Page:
WASHINGTON (CN) - The Supreme Court shut the door on relief for a Missouri man facing execution on Tuesday for killing a pair of guards during an attempted 2000 jailbreak.
Michael Tisius submitted multiple petitions for relief with various arguments to halt his execution. After declining two on Monday, the justices rejected the remaining applications on Tuesday, foreclosing relief that could have blocked his execution.
Tisius sits on death row for killing two guards while attempting to help Roy Vance escape a jail in Huntsville, Missouri. Tisius and Vance met while they were both inmates at the jail. While Tisius was released, Vance expected to spend the next 50 years in prison.
Vance's girlfriend, Tracie Bulington, helped Tisius obtain a gun and the two developed an escape plan for Vance. Bulington and Tisius entered the jail on June 22, 2000, on the premise of bringing cigarettes for Vance. Instead, Tisius would shoot deputies Jason Acton and Leon Egley - both unarmed - in an attempt to steal their keys and break out Vance.
After shooting and killing the two deputies, Tisius and Bulington fled. They threw out the gun and tried to escape to Kansas. The police arrested them the next day and Tisius confessed to the murders.
Tisius was convicted on two counts of first-degree murder by a jury and sentenced to death. However, his death sentence would be overturned by the motion court because of an error in the evidence presented against him. The second jury unanimously recommended the death sentence for both counts.
He appealed for post-conviction relief but all his attempts failed.
At the Supreme Court, Tisius claimed his execution would have been unconstitutional because he was only 19 years old when the murders were committed. The justices declined relief. Tisius also brought jurisdictional claims that were also denied.
As Tisius' execution date approached, his attorneys interviewed jurors involved in his case. One juror told his attorneys he could not read or write when he served on the jury. The juror alleged a county official helped him fill out his juror form.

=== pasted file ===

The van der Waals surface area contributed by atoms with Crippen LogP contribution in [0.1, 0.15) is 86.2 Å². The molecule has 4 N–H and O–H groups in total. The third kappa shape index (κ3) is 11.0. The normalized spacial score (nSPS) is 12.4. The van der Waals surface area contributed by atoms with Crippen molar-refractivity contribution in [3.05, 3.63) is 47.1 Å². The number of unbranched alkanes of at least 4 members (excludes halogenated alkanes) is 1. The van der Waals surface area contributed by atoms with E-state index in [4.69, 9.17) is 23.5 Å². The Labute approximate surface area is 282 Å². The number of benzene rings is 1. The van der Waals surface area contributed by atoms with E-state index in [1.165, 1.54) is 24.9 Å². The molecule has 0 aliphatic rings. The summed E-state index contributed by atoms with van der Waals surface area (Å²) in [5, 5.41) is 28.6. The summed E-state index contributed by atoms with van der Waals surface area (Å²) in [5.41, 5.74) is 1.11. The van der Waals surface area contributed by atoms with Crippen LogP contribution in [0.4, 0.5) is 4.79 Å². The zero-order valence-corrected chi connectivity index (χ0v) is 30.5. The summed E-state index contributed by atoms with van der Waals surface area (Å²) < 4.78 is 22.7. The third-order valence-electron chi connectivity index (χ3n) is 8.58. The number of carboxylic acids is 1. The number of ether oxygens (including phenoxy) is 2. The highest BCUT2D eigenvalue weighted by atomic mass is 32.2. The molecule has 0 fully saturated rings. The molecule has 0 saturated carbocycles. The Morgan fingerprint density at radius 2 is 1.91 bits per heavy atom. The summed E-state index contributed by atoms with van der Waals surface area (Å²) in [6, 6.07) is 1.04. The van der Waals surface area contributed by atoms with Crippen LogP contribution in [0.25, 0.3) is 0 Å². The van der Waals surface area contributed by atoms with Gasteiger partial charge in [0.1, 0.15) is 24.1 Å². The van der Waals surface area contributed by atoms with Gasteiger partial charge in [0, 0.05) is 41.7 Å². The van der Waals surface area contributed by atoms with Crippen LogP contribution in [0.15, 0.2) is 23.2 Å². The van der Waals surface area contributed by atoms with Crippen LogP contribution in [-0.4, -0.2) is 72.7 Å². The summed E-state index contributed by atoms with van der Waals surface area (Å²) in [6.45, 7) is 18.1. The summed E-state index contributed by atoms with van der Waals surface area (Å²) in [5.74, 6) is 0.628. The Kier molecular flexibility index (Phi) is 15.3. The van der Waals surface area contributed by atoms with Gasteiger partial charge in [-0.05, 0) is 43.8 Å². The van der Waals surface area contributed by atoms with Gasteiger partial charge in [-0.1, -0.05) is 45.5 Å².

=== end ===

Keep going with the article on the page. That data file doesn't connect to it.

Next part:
Tisius argued the illiterate juror serving on his jury should warrant a pause to his execution because it deprived him of his basic protections under state law.
"Mr. Tisius was not afforded the basic protections provided by Missouri law for all persons tried before juries," Laurence Komp, a federal public defender representing Tisius, wrote in his petition. "Yet, the Missouri Supreme Court has refused to enforce this right and continues to insist that Mr. Tisius should be executed on the basis of an arbitrary and unconstitutional death sentence."
The state claims the appeal comes too late and that Tisius' attorneys could have interviewed the jurors at any time but instead chose to only do so prior to his execution date.
"Even if it is true that an unidentified court staff member assisted Juror 28 with his juror questionnaire but did not tell the judge or the lawyers involved, Tisius still could have discovered the same information about his claim that he has now by interviewing the jurors at any time," Missouri's Attorney General Andrew Bailey wrote in the state's brief. "At bottom, Tisius could have investigated a juror non-disclosure claim at any time, but he decided not to do so for reasons internal to the defense."
Neither the Missouri attorney general nor attorneys for Tisius responded to requests for comment on the ruling.
Source: Courthouse News Service